The paper introduces Feature Splatting, a novel approach that bridges the gap between static 3D scene representations and dynamic scene synthesis through the incorporation of language-driven physics and semantics. Leveraging the power of 3D Gaussian primitives enhanced with rich semantic features distilled from large-scale vision-language models, this technique enables a more intuitive and semantically enriched interaction with 3D scenes. By integrating a particle-based physics simulator, Feature Splatting facilitates the seamless manipulation of physical properties and dynamic behaviors within a scene, all grounded in natural language queries. This advancement paves the way for more interactive and user-friendly applications in graphics, virtual reality, and beyond.

Key Contributions

The paper presents several significant contributions to the field of dynamic scene synthesis:

  1. Introduction of Feature Splatting: A method for augmenting static 3D scenes with semantics and physics, allowing for language-driven manipulation and editing of scene dynamics.

  2. Algorithmic and Systematic Enhancements: The development includes an adapted Material Point Method (MPM) physics engine for Gaussian-based representations and a novel feature fusion method utilizing features from multiple foundation models for accurate scene decomposition.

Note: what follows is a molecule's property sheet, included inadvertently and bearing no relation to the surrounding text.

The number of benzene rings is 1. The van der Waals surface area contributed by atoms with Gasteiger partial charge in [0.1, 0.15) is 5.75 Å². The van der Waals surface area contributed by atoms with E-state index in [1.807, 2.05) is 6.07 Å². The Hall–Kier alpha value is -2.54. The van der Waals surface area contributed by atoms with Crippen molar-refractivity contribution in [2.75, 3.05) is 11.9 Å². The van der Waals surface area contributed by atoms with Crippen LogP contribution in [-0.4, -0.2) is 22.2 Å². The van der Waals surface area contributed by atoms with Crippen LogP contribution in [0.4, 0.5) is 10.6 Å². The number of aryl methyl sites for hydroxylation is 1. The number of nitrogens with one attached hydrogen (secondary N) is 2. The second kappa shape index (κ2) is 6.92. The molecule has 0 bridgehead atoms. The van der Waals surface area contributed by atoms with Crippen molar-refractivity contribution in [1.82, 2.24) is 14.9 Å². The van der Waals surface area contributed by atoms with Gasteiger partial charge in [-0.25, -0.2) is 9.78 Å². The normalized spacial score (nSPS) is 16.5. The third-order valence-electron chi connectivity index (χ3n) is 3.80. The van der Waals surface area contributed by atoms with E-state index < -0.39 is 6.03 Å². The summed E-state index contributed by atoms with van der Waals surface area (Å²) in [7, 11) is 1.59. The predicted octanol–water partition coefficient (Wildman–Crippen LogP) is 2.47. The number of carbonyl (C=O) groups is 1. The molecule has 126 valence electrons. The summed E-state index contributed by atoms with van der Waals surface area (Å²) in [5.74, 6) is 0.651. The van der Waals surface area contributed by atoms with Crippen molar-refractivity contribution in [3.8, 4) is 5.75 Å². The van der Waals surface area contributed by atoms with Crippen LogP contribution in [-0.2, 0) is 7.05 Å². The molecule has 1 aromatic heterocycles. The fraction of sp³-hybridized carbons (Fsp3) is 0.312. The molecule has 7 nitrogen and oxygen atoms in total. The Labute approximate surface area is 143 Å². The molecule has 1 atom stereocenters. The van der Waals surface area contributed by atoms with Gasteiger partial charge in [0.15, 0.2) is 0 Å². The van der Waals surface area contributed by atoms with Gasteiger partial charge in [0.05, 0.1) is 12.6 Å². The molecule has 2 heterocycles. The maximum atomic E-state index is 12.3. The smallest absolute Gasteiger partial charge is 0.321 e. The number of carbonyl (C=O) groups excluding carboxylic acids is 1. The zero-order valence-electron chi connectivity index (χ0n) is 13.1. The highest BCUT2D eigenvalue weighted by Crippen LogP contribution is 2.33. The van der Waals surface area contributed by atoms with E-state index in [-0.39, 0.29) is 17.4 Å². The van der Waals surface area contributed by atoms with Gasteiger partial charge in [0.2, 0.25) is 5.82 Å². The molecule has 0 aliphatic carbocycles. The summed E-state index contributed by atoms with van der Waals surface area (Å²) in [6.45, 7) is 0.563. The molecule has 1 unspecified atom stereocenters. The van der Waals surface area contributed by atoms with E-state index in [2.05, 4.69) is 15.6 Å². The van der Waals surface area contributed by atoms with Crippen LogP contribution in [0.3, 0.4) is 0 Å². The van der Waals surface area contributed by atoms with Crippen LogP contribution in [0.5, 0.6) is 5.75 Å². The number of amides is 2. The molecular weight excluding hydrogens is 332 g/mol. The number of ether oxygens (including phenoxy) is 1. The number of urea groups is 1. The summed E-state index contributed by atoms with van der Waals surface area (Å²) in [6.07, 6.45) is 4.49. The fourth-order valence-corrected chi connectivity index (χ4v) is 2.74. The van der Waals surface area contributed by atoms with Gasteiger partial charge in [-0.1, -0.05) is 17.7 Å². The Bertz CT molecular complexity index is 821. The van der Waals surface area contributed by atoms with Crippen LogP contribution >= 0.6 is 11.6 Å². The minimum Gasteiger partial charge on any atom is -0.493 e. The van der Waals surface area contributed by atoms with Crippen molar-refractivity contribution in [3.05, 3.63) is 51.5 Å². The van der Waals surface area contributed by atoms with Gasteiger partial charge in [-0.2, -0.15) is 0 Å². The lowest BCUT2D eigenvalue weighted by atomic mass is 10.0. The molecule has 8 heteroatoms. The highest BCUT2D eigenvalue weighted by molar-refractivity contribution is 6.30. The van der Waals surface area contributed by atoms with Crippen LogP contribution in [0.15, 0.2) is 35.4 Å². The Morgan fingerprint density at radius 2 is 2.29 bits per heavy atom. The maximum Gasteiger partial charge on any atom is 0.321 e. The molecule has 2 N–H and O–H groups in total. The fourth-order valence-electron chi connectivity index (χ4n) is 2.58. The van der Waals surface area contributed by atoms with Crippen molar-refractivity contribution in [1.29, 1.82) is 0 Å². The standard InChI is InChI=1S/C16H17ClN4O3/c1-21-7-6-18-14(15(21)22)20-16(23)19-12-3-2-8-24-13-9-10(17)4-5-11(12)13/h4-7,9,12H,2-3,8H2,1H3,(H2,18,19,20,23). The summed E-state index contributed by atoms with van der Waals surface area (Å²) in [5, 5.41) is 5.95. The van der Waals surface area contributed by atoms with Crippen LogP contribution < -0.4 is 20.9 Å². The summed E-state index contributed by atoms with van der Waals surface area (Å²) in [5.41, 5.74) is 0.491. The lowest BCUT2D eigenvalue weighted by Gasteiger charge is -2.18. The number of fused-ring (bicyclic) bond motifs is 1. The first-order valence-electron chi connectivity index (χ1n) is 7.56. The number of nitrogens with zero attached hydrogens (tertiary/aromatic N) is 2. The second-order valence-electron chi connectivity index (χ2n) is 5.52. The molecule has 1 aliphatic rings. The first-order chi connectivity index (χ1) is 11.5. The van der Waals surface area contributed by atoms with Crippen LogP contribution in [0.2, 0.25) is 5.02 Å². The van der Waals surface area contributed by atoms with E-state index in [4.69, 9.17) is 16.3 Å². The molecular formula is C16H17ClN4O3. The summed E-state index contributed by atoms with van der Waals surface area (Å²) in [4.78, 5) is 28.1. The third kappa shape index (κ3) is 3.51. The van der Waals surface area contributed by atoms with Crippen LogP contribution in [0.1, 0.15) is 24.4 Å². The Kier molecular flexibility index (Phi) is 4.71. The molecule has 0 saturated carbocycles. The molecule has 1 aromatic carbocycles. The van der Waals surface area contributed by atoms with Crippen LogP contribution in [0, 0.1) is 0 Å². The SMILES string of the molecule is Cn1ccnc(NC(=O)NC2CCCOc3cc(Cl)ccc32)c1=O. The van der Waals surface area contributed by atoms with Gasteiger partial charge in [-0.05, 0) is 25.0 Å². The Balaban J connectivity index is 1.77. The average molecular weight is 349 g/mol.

3. Demonstration of Practical Applications: Through comprehensive experimentation and analysis, the authors illustrate the effectiveness of Feature Splatting as a tool for automatic, language-grounded scene editing.

Technical Insights

Feature Distillation and Scene Decomposition: The process starts with distilling high-quality, object-centric vision-language features into each 3D Gaussian. This step utilizes text queries to semi-automatically segment the scene, distinguishing between various objects and their components based on semantic attributes derived from linguistic inputs. The system leverages a combination of features from notable vision models such as CLIP, DINOv2, and SAM, addressing the challenges of low-resolution and noisy 2D feature maps through innovative pooling and refining techniques.